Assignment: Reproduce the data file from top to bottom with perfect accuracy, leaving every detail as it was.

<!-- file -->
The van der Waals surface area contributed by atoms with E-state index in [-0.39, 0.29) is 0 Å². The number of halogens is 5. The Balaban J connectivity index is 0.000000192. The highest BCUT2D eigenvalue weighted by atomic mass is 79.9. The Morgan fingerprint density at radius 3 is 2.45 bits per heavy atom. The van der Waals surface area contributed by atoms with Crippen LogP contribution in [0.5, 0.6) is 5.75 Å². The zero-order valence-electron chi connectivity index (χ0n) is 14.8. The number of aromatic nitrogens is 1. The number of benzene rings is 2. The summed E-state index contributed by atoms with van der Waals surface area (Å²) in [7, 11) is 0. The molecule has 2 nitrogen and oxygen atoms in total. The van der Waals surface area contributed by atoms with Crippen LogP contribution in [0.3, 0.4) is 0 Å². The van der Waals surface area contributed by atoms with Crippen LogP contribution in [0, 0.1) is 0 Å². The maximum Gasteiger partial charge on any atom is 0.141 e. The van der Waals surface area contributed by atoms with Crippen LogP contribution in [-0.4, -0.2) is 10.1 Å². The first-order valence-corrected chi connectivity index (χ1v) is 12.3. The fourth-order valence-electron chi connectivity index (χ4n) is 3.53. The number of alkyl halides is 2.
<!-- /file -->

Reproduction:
The van der Waals surface area contributed by atoms with E-state index in [-0.39, 0.29) is 0 Å². The number of halogens is 5. The Balaban J connectivity index is 0.000000192. The highest BCUT2D eigenvalue weighted by atomic mass is 79.9. The Morgan fingerprint density at radius 3 is 2.45 bits per heavy atom. The van der Waals surface area contributed by atoms with Crippen LogP contribution in [0.5, 0.6) is 5.75 Å². The zero-order valence-electron chi connectivity index (χ0n) is 14.8. The number of aromatic nitrogens is 1. The number of benzene rings is 2. The summed E-state index contributed by atoms with van der Waals surface area (Å²) in [7, 11) is 0. The molecule has 2 nitrogen and oxygen atoms in total. The van der Waals surface area contributed by atoms with Crippen LogP contribution in [0.3, 0.4) is 0 Å². The van der Waals surface area contributed by atoms with Crippen LogP contribution in [0, 0.1) is 0 Å². The maximum Gasteiger partial charge on any atom is 0.141 e. The van der Waals surface area contributed by atoms with Crippen LogP contribution in [-0.4, -0.2) is 10.1 Å². The first-order valence-corrected chi connectivity index (χ1v) is 12.3. The fourth-order valence-electron chi connectivity index (χ4n) is 3.53. The number of alkyl halides is 2.